“Zero Accountability” – Police solved in “Grooming” rape gangs scandal

The investigation into police handling of the Rotherham grooming gang scandal, which saw an estimated 1,400 young girls sexually abused, has not imposed any criminal penalties or fired officers for misconduct.

In a decision widely condemned by victims’ rights campaigners, politicians and advocates, the Independent Office for Police Conduct (IOPC) has cleared former detective David Walker of any wrongdoing in the Rotherham child sex abuse scandal. The decision not to fine Walker means all 47 officers investigated for grooming gang failures after the 2014 Jay Report went unpunished.

Walker, formerly of South Yorkshire Police, has been accused of ignoring tips on possible childcare, but the IOPC claims he “acted appropriately with all information provided to him,” reports the BBC.

Jayne Senior MBE, a key witness to the investigation, who ran the Risky Business youth project between 1999 and 2011, said the former detective failed to investigate information about two young teenage girls who were sexually assaulted by a taxi driver, with Senior claiming that “this appears to be a social services issue.”

Walker provided evidence for the investigation this week and claimed to have worked on as many as 180 cases at any point. He further admitted that he did not always record child sexual abuse information in police databases, but said the information was passed on to other officers or there was a reasonable expectation that other officers would investigate.

Former police detective-turned-rape gang whistleblower Maggie Oliver said the decision to release all officers involved in the Rotherham scandal showed the “corrupt” nature of the police investigation.

“Expectations are way too low, senior officials should be monitoring and overseeing these decisions anyway, and standards just aren’t high enough when it comes to child rape!” Oliver wrote on social media.

“But unfortunately I’m not shocked. We see this all too often, and usually these cases don’t go public. But they are not rare.

“It’s corrupt! They should all hang their heads in shame. It still gets my blood boiling even after all these years!”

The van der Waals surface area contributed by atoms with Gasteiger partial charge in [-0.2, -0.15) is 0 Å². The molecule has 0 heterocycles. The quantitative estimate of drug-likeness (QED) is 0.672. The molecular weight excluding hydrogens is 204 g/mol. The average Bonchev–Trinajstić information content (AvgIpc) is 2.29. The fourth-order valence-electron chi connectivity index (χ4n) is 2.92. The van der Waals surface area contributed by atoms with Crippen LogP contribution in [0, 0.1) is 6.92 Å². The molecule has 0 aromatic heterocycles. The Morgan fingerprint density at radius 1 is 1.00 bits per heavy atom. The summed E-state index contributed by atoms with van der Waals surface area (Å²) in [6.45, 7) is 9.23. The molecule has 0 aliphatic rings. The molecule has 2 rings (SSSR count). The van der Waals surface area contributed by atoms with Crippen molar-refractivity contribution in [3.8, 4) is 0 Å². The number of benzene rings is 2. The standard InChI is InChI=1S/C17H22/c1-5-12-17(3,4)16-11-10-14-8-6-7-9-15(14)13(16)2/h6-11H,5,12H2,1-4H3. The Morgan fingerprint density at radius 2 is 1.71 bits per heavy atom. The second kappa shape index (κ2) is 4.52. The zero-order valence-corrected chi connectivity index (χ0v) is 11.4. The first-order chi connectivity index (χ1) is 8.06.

Sarah Champion, the Labor MP for Rotherham, said the decision not to prosecute police officers will be a “bitter disappointment” for victims of the grooming gang.

“Sexual exploitation of children has been treated as a low priority. The investigation was underfunded. Officers were untrained and far too often callous,” said the Labor MP.

“The result has been that potentially thousands of children have been subjected to abuse of the most shocking kind.”

The investigation, dubbed Operation Linden, was launched after the release of the Jay Report in 2014, which found at least 1,400 girls had been subjected to sexual abuse.

The report said authorities should not overlook the reality that mostly white young girls of mainly Pakistani heritage are being groomed for fear of being branded as racist.

A 2020 report by the Independent Office for Police Conduct, which just acquitted officers of wrongdoing, says police did just that, observing that police officers in Rotherham overlook politically correct fears within the police force that children have been sexually abused by “Asian” rape gangs.

A police chief inspector was quoted in the report as telling a father of a missing girl Rotherham would “break out” if they were informed that “Asian” foster gangs were abusing young white girls.

Operation Linden investigated 47 police officers. While eight are said to have engaged in “gross misconduct,” none have been fired or prosecuted.

Attorney David Greenwood, who represented a number of Rotherham grooming gang victims, said of the inquest: “It is extremely disappointing that the police disciplinary system has failed to deliver accountability despite the best efforts of the courageous women I represent. “

Greenwood went on to warn that the lack of penalties for police misconduct would result in a lack of trust in the police among future victims.

Steve Noonan, the IOPC’s Director of Major Investigations, said: “We must now review the ruling and possible implications for an ongoing investigation into Operation Linden before we can publish our report, which will cover 91 investigations completed to date.

“Our priority remains the welfare of the survivors who have made the difficult decision to come forward. They have shown great courage both before and during our investigation and we must respect the experience they have had.”

The full report of Operation Linden is expected to be released later this month.

Follow Kurt Zindulka on Twitter here @KurtZindulka

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